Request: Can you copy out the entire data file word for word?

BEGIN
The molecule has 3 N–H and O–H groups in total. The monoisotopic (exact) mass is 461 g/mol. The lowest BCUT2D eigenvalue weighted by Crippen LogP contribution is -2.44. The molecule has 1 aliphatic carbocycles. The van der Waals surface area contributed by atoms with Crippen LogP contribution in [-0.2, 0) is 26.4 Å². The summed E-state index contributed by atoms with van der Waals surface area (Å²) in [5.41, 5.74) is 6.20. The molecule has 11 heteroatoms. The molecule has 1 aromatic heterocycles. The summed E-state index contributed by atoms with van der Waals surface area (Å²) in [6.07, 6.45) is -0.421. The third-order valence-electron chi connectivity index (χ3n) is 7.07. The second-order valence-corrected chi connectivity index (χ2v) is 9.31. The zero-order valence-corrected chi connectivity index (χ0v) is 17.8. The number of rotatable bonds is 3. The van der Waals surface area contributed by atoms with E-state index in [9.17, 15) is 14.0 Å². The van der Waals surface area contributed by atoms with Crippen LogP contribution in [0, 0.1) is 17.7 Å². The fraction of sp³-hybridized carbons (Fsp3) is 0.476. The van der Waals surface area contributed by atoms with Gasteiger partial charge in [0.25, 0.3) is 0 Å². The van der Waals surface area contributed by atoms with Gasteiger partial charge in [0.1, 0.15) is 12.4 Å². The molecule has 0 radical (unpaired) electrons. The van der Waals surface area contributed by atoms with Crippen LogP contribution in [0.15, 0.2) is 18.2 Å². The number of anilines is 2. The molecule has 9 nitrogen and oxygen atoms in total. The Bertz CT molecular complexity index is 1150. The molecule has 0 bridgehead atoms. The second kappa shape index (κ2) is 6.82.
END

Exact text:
The molecule has 3 N–H and O–H groups in total. The monoisotopic (exact) mass is 461 g/mol. The lowest BCUT2D eigenvalue weighted by Crippen LogP contribution is -2.44. The molecule has 1 aliphatic carbocycles. The van der Waals surface area contributed by atoms with Crippen LogP contribution in [-0.2, 0) is 26.4 Å². The summed E-state index contributed by atoms with van der Waals surface area (Å²) in [5.41, 5.74) is 6.20. The molecule has 11 heteroatoms. The molecule has 1 aromatic heterocycles. The summed E-state index contributed by atoms with van der Waals surface area (Å²) in [6.07, 6.45) is -0.421. The third-order valence-electron chi connectivity index (χ3n) is 7.07. The second-order valence-corrected chi connectivity index (χ2v) is 9.31. The zero-order valence-corrected chi connectivity index (χ0v) is 17.8. The number of rotatable bonds is 3. The van der Waals surface area contributed by atoms with E-state index in [9.17, 15) is 14.0 Å². The van der Waals surface area contributed by atoms with Crippen LogP contribution in [0, 0.1) is 17.7 Å². The fraction of sp³-hybridized carbons (Fsp3) is 0.476. The van der Waals surface area contributed by atoms with Gasteiger partial charge in [0.25, 0.3) is 0 Å². The van der Waals surface area contributed by atoms with Gasteiger partial charge in [0.1, 0.15) is 12.4 Å². The molecule has 0 radical (unpaired) electrons. The van der Waals surface area contributed by atoms with Crippen LogP contribution in [0.15, 0.2) is 18.2 Å². The number of anilines is 2. The molecule has 9 nitrogen and oxygen atoms in total. The Bertz CT molecular complexity index is 1150. The molecule has 0 bridgehead atoms. The second kappa shape index (κ2) is 6.82.